The Dassault Mirage III needs very little introduction among aviation enthusiasts. A lightweight, single-engine, delta-winged, all-weather interceptor, it was in 1961 and soon found its way into air arms around the world. The Mirage III has seen combat, notably in Israel, South Africa, Argentina, and Pakistan, and has been upgraded and modified over the years in order to extend the life of the airframe. Sixty years later, Pakistan is the only remaining air force flying the Mirage in the form of the ROSE III upgrade.
BMW M3 E30 Group A 1991 AutotechDick Montgomery Sat, 2021-10-23 14:59
The BMW M3 E30 was built in 1991 to compete in the under 2.0 liter class of the German touring car championship. They started with a BMW 318i, modified the body and did heavy work to the 2 liter engine to get just over 300hp. The car ran in the Class B. The car was fast and easily took over some of the bigger cars in Class A. The car went on to compete in the world touring car championship, the British touring car championship and the Japanese touring car championship.
1914 Ford Model T Fire TruckDoug Cole Sat, 2021-10-23 12:40
Henry Ford’s Model T revolutionized America. It’s low price and simple mechanics made it affordable and practical for ordinary people to own a car. The flexibility of the Model T’s platform also spawned a host of other applications that allowed businesses and municipalities to make the switch from horse-drawn vehicles as well.
This kit shows a prime example of that flexibility. While the Model T fire truck may not have been capable of supplying all equipment needed to fight a major fire, it did provide a means of getting some basic firefighting equipment to the scene much more quickly, buying critical minutes in emergency situations.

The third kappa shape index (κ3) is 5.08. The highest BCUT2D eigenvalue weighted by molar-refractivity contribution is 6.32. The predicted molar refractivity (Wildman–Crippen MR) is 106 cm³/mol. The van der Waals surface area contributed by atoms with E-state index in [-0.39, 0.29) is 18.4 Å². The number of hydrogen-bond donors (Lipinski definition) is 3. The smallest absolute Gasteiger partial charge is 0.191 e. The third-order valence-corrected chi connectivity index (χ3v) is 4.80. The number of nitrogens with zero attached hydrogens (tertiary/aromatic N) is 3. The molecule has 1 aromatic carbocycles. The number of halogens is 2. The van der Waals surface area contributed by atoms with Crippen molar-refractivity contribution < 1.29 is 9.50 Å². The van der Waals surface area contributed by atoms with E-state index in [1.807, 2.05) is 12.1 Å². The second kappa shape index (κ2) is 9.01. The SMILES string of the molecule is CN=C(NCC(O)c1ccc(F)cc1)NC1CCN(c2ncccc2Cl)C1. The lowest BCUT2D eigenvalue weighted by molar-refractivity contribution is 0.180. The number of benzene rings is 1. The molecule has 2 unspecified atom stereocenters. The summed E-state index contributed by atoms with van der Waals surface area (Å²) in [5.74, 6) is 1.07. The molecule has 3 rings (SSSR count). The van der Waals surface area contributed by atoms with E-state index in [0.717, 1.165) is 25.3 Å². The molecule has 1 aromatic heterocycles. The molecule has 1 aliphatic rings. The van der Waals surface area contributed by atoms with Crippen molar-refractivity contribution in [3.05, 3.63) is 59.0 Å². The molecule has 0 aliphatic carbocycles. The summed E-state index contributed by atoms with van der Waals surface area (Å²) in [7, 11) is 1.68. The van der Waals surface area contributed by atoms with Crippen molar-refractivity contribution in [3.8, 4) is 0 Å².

ICM has been releasing a host of Model T subjects in both 1/24 and 1/35 scale in recent years. Again, the Model T’s basic platform allows them to spawn multiple kits off of a core set of tooling, and the result is a bonanza for the hobby.
Perusing the website of Monroe Purdue Studios (MPS), out of Simi Valley CA, will uncover a variety of unusual modeling products, including a growing set of very affordable laser-cut wood sets, among a lot of other interesting items. Visiting their booth at the 2021 Las Vegas IPMS Nationals, I looked at a dozen or so build-ups in various stages of completion, demonstrating the uniqueness of their products. I came home with two sets; a 1/35th scale laser-cut wood French Wine Crates set for cases of wine (the subject of this review), and a complete zimmerit set for the 1/35th scale HobbyBoss King Tiger II (the subject of a separate IPMS review).
Fiat’s CR.42 Falco was one of the last biplanes to serve in an air force at the beginning of World War 2, and as such was essentially obsolete from the moment of its activation. Nonetheless, it served with some distinction in the early air battles both during the Battle of Britain and in the Libyan desert campaign before being relegated to second tier operations. In this instance, serving as both a night fighter and intruder kept this elegant fighter flying long after it would otherwise have been scrapped. Both the Italians and Germans used it in these roles, and ICM’s latest version of this aircraft presents the Italian make. Two different muffler system extensions are offered, as well as a couple of unusual underwing search lights, angled to shine sideways (presumably so as not to interfere with the pilot’s night vision). In addition, the kit still has a couple of bomb rack assemblies, although these are not intended to be used.